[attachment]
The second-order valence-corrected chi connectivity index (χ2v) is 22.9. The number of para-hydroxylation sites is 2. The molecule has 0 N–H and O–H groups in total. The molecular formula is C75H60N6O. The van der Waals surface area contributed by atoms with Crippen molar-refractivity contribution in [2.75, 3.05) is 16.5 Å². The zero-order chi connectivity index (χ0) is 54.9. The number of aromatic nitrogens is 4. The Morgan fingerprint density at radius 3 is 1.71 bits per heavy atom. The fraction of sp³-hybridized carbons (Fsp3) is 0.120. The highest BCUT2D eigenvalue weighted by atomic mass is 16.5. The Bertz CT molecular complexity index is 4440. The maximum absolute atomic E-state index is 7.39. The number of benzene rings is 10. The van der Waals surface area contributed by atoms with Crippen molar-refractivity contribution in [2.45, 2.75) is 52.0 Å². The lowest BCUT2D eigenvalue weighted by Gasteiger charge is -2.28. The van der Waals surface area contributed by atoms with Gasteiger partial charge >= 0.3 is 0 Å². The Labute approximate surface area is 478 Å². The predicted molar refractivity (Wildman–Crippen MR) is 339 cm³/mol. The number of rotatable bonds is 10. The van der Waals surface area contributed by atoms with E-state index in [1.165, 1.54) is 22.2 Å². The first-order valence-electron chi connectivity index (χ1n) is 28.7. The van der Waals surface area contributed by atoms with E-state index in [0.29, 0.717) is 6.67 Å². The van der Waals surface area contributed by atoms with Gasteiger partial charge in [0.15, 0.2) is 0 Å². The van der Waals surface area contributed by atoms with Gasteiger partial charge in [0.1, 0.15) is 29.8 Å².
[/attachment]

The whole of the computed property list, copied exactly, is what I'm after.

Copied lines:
The second-order valence-corrected chi connectivity index (χ2v) is 22.9. The number of para-hydroxylation sites is 2. The molecule has 0 N–H and O–H groups in total. The molecular formula is C75H60N6O. The van der Waals surface area contributed by atoms with Crippen molar-refractivity contribution in [2.75, 3.05) is 16.5 Å². The zero-order chi connectivity index (χ0) is 54.9. The number of aromatic nitrogens is 4. The Morgan fingerprint density at radius 3 is 1.71 bits per heavy atom. The fraction of sp³-hybridized carbons (Fsp3) is 0.120. The highest BCUT2D eigenvalue weighted by atomic mass is 16.5. The Bertz CT molecular complexity index is 4440. The maximum absolute atomic E-state index is 7.39. The number of benzene rings is 10. The van der Waals surface area contributed by atoms with Crippen molar-refractivity contribution in [2.45, 2.75) is 52.0 Å². The lowest BCUT2D eigenvalue weighted by Gasteiger charge is -2.28. The van der Waals surface area contributed by atoms with Gasteiger partial charge >= 0.3 is 0 Å². The Labute approximate surface area is 478 Å². The predicted molar refractivity (Wildman–Crippen MR) is 339 cm³/mol. The number of rotatable bonds is 10. The van der Waals surface area contributed by atoms with E-state index in [1.165, 1.54) is 22.2 Å². The first-order valence-electron chi connectivity index (χ1n) is 28.7. The van der Waals surface area contributed by atoms with E-state index in [0.29, 0.717) is 6.67 Å². The van der Waals surface area contributed by atoms with Gasteiger partial charge in [0.15, 0.2) is 0 Å². The van der Waals surface area contributed by atoms with Gasteiger partial charge in [0.1, 0.15) is 29.8 Å².